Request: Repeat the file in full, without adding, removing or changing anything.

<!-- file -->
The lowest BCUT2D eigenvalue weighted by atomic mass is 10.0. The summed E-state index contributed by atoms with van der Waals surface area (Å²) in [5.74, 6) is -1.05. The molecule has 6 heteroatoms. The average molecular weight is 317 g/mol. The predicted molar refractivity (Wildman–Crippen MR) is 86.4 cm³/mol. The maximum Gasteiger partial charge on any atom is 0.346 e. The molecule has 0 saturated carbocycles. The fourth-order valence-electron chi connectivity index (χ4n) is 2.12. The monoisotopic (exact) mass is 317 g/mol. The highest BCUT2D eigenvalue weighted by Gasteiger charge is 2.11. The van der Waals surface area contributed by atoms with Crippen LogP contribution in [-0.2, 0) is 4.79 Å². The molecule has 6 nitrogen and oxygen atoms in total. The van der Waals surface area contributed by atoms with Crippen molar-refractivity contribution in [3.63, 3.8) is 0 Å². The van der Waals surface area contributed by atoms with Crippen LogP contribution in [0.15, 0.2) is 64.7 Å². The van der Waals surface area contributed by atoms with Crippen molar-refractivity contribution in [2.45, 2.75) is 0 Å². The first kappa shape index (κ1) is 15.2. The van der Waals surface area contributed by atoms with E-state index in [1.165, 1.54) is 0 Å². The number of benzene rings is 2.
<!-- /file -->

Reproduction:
The lowest BCUT2D eigenvalue weighted by atomic mass is 10.0. The summed E-state index contributed by atoms with van der Waals surface area (Å²) in [5.74, 6) is -1.05. The molecule has 6 heteroatoms. The average molecular weight is 317 g/mol. The predicted molar refractivity (Wildman–Crippen MR) is 86.4 cm³/mol. The maximum Gasteiger partial charge on any atom is 0.346 e. The molecule has 0 saturated carbocycles. The fourth-order valence-electron chi connectivity index (χ4n) is 2.12. The monoisotopic (exact) mass is 317 g/mol. The highest BCUT2D eigenvalue weighted by Gasteiger charge is 2.11. The van der Waals surface area contributed by atoms with Crippen LogP contribution in [-0.2, 0) is 4.79 Å². The molecule has 6 nitrogen and oxygen atoms in total. The van der Waals surface area contributed by atoms with Crippen molar-refractivity contribution in [3.63, 3.8) is 0 Å². The van der Waals surface area contributed by atoms with Crippen LogP contribution in [0.15, 0.2) is 64.7 Å². The van der Waals surface area contributed by atoms with Crippen molar-refractivity contribution in [2.45, 2.75) is 0 Å². The first kappa shape index (κ1) is 15.2. The van der Waals surface area contributed by atoms with E-state index in [1.165, 1.54) is 0 Å². The number of benzene rings is 2.